The Stone Court's only indication of what it meant by "an opportunity for full and fair litigation" was its reference to Townsend v. Sain, 372 U.S. 293, 83 S.Ct. 745, 9 L.Ed.2d 770 (1963). Stone v. Powell, 428 U.S. at 494 n. 36, 96 S.Ct. at 3052. The district court, anticipating the Supreme Court's decision in Stone v. Powell, rejected the state judge's finding on credibility on grounds that it was not fairly supported by the record within the meaning of Townsend. 400 F.Supp. at 1165. Although areas of doubt may exist as to the proper meshing of the principle in Stone v. Powell and the factors requiring a habeas hearing in Townsend v. Sain, in this case we need not reconcile whatever differences may exist between those two cases and their respective philosophies. Stone v. Powell is unequivocal in its statement that federal habeas corpus is not available when state prisoners "have been afforded the opportunity for full and fair consideration of their reliance upon the exclusionary rule with respect to seized evidence by the state courts at trial and on direct review . . . ." 428 U.S. at 489, 96 S.Ct. at 3049.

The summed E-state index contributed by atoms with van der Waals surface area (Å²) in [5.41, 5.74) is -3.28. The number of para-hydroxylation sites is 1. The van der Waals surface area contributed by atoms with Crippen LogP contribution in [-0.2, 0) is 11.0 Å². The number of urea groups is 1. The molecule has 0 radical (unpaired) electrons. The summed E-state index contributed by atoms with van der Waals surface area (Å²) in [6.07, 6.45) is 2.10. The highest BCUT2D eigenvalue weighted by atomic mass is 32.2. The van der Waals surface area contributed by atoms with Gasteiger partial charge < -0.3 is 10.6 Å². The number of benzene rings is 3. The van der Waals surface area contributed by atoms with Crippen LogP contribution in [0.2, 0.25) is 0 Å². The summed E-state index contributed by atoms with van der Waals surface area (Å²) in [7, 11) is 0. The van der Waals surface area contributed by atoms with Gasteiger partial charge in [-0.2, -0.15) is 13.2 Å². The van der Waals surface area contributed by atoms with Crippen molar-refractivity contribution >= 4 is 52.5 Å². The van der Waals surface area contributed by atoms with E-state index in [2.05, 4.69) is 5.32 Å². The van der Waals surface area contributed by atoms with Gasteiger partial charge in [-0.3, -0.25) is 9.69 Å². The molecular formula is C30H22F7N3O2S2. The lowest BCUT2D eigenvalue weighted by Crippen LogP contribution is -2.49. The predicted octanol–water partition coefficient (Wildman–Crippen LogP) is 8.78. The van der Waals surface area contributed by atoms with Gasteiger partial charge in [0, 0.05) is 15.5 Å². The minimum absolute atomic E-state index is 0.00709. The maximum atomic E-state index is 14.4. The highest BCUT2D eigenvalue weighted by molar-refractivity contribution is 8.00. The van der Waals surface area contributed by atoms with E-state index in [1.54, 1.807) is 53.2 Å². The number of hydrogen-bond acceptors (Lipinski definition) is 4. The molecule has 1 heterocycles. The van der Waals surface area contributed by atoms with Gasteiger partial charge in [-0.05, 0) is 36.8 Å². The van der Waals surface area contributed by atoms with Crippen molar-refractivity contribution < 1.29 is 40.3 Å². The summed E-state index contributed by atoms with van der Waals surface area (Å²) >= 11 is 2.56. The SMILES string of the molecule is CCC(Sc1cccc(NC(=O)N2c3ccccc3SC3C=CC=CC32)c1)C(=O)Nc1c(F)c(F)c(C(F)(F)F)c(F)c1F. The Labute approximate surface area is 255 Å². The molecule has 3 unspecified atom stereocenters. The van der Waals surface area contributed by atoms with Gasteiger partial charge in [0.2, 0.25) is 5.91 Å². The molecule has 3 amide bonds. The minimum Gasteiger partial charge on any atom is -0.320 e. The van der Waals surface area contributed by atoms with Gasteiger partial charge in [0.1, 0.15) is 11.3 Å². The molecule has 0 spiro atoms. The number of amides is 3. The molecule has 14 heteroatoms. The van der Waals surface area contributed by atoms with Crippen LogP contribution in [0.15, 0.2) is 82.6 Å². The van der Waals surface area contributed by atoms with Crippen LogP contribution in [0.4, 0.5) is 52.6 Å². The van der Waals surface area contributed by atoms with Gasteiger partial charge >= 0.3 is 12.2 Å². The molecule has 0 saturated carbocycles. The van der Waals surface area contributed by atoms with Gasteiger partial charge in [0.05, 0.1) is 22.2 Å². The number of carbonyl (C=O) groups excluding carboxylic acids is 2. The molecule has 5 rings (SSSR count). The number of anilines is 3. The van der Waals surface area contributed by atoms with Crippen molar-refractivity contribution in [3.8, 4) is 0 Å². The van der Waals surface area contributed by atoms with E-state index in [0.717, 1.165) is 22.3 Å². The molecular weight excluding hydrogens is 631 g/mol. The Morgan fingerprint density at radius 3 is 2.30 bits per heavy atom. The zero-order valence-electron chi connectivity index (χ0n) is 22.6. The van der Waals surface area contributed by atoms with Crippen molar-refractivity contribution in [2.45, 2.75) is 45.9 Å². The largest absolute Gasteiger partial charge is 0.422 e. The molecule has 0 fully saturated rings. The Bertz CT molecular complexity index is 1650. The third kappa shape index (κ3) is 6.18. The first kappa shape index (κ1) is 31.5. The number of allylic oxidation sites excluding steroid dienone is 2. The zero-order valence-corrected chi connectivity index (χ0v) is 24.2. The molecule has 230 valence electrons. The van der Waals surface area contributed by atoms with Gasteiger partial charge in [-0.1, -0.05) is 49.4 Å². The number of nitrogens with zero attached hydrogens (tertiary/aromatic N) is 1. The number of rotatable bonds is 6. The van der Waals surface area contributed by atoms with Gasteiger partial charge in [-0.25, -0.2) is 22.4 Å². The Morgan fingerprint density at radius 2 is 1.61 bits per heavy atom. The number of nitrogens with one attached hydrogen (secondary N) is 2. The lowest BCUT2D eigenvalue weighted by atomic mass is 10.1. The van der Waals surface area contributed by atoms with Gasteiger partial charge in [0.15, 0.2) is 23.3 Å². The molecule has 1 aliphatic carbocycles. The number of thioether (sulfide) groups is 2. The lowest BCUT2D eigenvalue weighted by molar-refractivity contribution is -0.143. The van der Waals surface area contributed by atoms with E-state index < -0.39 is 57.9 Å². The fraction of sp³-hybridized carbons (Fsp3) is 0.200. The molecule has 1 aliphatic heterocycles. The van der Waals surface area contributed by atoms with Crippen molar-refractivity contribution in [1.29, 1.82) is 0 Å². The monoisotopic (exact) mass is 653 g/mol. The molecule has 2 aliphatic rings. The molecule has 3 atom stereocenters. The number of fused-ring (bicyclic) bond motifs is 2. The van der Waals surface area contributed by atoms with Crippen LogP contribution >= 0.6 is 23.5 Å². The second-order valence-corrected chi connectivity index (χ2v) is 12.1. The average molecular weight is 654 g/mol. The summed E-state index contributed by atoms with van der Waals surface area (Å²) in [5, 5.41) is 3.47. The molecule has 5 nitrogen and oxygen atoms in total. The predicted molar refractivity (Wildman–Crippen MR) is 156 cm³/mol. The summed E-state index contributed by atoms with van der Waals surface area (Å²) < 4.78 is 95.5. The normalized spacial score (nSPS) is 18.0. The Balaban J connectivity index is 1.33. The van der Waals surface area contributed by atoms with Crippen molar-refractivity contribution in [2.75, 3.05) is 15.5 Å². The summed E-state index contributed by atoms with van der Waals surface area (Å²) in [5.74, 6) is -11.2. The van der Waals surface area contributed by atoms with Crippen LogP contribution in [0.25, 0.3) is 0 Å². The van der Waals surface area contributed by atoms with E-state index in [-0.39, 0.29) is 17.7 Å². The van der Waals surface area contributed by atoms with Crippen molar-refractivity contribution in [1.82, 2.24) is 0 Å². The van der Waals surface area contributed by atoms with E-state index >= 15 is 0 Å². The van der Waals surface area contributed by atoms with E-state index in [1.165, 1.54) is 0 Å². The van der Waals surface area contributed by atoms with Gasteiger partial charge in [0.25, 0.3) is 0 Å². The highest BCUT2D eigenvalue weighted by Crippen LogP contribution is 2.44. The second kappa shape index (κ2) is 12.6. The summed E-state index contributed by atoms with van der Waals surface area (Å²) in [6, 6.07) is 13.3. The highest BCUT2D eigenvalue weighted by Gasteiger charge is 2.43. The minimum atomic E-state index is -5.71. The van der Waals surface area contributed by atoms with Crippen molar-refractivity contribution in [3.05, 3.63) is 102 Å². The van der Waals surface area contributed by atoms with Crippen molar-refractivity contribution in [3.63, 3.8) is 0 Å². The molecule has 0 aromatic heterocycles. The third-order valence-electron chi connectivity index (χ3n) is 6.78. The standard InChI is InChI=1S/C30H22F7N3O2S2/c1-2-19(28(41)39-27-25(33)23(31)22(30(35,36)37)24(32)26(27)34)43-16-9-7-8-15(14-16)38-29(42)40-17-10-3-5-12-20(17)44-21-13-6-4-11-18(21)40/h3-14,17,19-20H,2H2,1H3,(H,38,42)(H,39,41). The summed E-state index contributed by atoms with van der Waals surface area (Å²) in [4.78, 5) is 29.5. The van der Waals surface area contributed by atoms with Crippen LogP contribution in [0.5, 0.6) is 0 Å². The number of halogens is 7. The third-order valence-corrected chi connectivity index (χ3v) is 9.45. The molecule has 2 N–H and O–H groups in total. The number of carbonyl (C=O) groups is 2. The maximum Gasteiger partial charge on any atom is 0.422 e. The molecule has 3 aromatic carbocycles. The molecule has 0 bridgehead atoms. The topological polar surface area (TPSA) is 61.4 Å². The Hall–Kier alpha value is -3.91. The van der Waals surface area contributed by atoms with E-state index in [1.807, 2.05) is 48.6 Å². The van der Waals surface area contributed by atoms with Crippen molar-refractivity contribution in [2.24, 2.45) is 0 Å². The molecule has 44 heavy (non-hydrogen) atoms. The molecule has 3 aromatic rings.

Even if Townsend provided the sole criteria for defining what constitutes full and fair consideration of fourth amendment claims under Stone but see O'Berry v. Wainwright, 546 F.2d 1204, 1211-12 (5th Cir. 1977) and we do not contend that such is the case the consideration given Petillo's claims by the New Jersey state courts clearly passed the test. Petillo undeniably raised his fourth amendment claim seeking suppression in the New Jersey trial court and on direct review in the New Jersey Supreme Court, State v. Petillo,61 N.J. 165, 293 A.2d 649 (1972). His claim was presented to the United States Supreme Court as well, 410 U.S. 945, 93 S.Ct. 1393, 35 L.Ed.2d 611 (1973) (denying certiorari ). He has been denied suppression of the disputed evidence in all instances. He now seeks to attack that denial, not because of a lack of opportunity to litigate his claim that this evidence should have been excluded from his trial, but because of the routine credibility determination made by the state trial judge after a contested suppression hearing. Stone v. Powell holds that in such a circumstance, where the petitioner was afforded an opportunity to fully and fairly litigate the issue of exclusion in the state courts at trial and on direct review, the federal habeas courts may not permit relitigation of such findings.